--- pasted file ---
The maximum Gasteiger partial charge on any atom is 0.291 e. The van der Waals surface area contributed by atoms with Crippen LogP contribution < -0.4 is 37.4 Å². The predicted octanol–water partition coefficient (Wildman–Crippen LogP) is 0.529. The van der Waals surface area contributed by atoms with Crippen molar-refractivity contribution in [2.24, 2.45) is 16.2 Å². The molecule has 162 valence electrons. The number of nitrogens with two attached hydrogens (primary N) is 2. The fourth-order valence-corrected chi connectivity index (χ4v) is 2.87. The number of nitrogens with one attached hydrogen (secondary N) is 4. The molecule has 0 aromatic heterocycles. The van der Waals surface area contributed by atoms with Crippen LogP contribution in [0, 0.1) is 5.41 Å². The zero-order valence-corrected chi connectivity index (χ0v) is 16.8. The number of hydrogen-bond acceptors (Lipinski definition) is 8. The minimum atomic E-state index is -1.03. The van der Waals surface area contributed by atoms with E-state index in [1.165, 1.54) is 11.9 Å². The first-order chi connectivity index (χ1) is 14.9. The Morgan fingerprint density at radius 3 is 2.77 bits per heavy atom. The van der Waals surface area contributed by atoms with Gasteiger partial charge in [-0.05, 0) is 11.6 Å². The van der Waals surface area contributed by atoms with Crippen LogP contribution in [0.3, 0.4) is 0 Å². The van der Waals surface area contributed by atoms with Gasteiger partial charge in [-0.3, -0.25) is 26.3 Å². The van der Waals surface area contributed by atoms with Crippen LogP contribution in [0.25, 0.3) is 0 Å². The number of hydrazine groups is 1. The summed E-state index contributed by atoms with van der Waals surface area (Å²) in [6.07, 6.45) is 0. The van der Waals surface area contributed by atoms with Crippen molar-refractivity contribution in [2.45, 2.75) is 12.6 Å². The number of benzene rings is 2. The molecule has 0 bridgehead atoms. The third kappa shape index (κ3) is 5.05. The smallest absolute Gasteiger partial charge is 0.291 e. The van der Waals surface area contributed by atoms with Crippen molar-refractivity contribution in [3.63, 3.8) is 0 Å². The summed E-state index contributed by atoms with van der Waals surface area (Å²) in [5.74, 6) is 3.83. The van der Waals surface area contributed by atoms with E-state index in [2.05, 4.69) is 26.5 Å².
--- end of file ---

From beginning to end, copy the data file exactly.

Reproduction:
The maximum Gasteiger partial charge on any atom is 0.291 e. The van der Waals surface area contributed by atoms with Crippen LogP contribution < -0.4 is 37.4 Å². The predicted octanol–water partition coefficient (Wildman–Crippen LogP) is 0.529. The van der Waals surface area contributed by atoms with Crippen molar-refractivity contribution in [2.24, 2.45) is 16.2 Å². The molecule has 162 valence electrons. The number of nitrogens with two attached hydrogens (primary N) is 2. The fourth-order valence-corrected chi connectivity index (χ4v) is 2.87. The number of nitrogens with one attached hydrogen (secondary N) is 4. The molecule has 0 aromatic heterocycles. The van der Waals surface area contributed by atoms with Crippen LogP contribution in [0, 0.1) is 5.41 Å². The zero-order valence-corrected chi connectivity index (χ0v) is 16.8. The number of hydrogen-bond acceptors (Lipinski definition) is 8. The minimum atomic E-state index is -1.03. The van der Waals surface area contributed by atoms with E-state index in [1.165, 1.54) is 11.9 Å². The first-order chi connectivity index (χ1) is 14.9. The Morgan fingerprint density at radius 3 is 2.77 bits per heavy atom. The van der Waals surface area contributed by atoms with Gasteiger partial charge in [-0.05, 0) is 11.6 Å². The van der Waals surface area contributed by atoms with Crippen LogP contribution in [0.3, 0.4) is 0 Å². The van der Waals surface area contributed by atoms with Gasteiger partial charge in [-0.3, -0.25) is 26.3 Å². The van der Waals surface area contributed by atoms with Crippen LogP contribution in [0.25, 0.3) is 0 Å². The number of hydrazine groups is 1. The summed E-state index contributed by atoms with van der Waals surface area (Å²) in [6.07, 6.45) is 0. The van der Waals surface area contributed by atoms with Crippen molar-refractivity contribution in [2.45, 2.75) is 12.6 Å². The number of benzene rings is 2. The molecule has 0 bridgehead atoms. The third kappa shape index (κ3) is 5.05. The smallest absolute Gasteiger partial charge is 0.291 e. The van der Waals surface area contributed by atoms with Crippen molar-refractivity contribution in [3.63, 3.8) is 0 Å². The summed E-state index contributed by atoms with van der Waals surface area (Å²) in [5.74, 6) is 3.83. The van der Waals surface area contributed by atoms with E-state index in [2.05, 4.69) is 26.5 Å².